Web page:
Whether or not this is true, it feels like men see me in two distinct categories. I am either their cool older/younger sister, or I am a sexual object. To the former I say: bless you, brother. To the latter….
It’s amazing to me how many men feel like they can look at a woman and decide that she isn’t worth getting to know as a person, or she is, except that feeling is superseded by the fact that she has breasts and a vagina.1
Men, unfortunately, are often this simple. Boobs. That’s all it takes sometimes to distract them. And if the woman attached to the boobs shows even the slightest interest, say, allows his lips to touch hers, he takes that as consent to touch everything else with whatever part of his body he chooses. His penis takes over thinking and poor decisions get made. Because sex is physical and visual for men. Women know this.2 Now, women: sex for women happens partially in the brain. Men forget this. Women need to be mentally stimulated as much as physically. When their brains switch off, it’s curtains for the rest of it. When a man makes the decision to start touching the woman in places she’s not ready for, or doesn’t want him to touch, then her brain is going to switch off and she is not going to enjoy the encounter anymore.
And, after the incredibly awkward encounter, if the man tells the woman that his penis is hers, and only hers, whenever she wants it, she’s not going to like him anymore (if she even still does). At least, that’s how it was for me. That night I didn’t think he could get any less attractive, but then, the very next night, he started making out with a different woman.
This experience opened my eyes to certain yuckier human tendencies: there are times we use each other for sex, that’s all an individual means to us, and the Person falls by the wayside. I’ve always known this happens (I went to college, after all) but it had never been a reality in my life until then – at least, I’d never been aware of it before. In that moment it became obvious that he didn’t actually want to know me as a person. I was a balm, I was a distraction, I was something completely different from what he dealt with in the rest of his day, men and boys; I was a woman. All he wanted that evening was someone full of estrogen, with breasts. He wanted the anti-male so badly that he forgot I also was surrounded by men and too much testosterone (we worked at a boy’s sports camp) and I had similar-yet-different frustrations with our environment. He forgot that I, too, am a person.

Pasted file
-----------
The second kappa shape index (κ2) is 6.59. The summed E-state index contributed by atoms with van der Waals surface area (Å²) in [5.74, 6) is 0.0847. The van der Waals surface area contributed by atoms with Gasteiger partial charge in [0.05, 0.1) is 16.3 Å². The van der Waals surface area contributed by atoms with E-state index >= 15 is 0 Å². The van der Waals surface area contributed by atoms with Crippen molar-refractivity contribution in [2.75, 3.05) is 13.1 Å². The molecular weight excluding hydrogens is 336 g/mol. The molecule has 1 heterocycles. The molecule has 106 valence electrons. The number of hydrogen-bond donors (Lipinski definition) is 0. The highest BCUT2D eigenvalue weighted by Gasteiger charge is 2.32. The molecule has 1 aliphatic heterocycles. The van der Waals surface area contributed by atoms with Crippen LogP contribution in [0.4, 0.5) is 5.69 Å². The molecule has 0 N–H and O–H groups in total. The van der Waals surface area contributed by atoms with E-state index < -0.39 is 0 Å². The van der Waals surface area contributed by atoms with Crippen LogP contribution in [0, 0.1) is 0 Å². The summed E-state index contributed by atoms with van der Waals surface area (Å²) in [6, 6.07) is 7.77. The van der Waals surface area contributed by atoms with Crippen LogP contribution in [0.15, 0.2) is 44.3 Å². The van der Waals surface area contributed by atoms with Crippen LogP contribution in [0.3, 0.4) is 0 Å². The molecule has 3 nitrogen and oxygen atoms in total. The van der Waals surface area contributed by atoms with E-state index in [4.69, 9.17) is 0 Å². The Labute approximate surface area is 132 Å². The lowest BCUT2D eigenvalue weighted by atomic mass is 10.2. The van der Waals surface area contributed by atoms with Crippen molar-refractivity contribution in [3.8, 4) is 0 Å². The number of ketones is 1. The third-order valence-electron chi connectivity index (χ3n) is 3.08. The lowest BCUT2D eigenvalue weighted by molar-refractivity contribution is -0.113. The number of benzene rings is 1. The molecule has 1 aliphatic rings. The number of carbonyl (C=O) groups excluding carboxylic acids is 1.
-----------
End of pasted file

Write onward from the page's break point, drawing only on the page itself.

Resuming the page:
My story of assault is comparatively tame, especially when we consider others’ harrowing tales of rape and psychological abuse by people filled with an insatiable need for control at another person’s expense. I was not beaten or overpowered, or locked in a bunker, or completely taken advantage of, but my story, I think, is probably wicked common; seventy three per cent of sexual assaults are committed by someone known to the victim – a friend, a partner, a coworker, a spouse, a relative. I worked with this man. We hardly knew each other, but saw one another everyday. I didn’t expect the assault. We didn’t have a strong a connection. He was just a dude and we got along ok – apparently because he was hitting on me the entire time.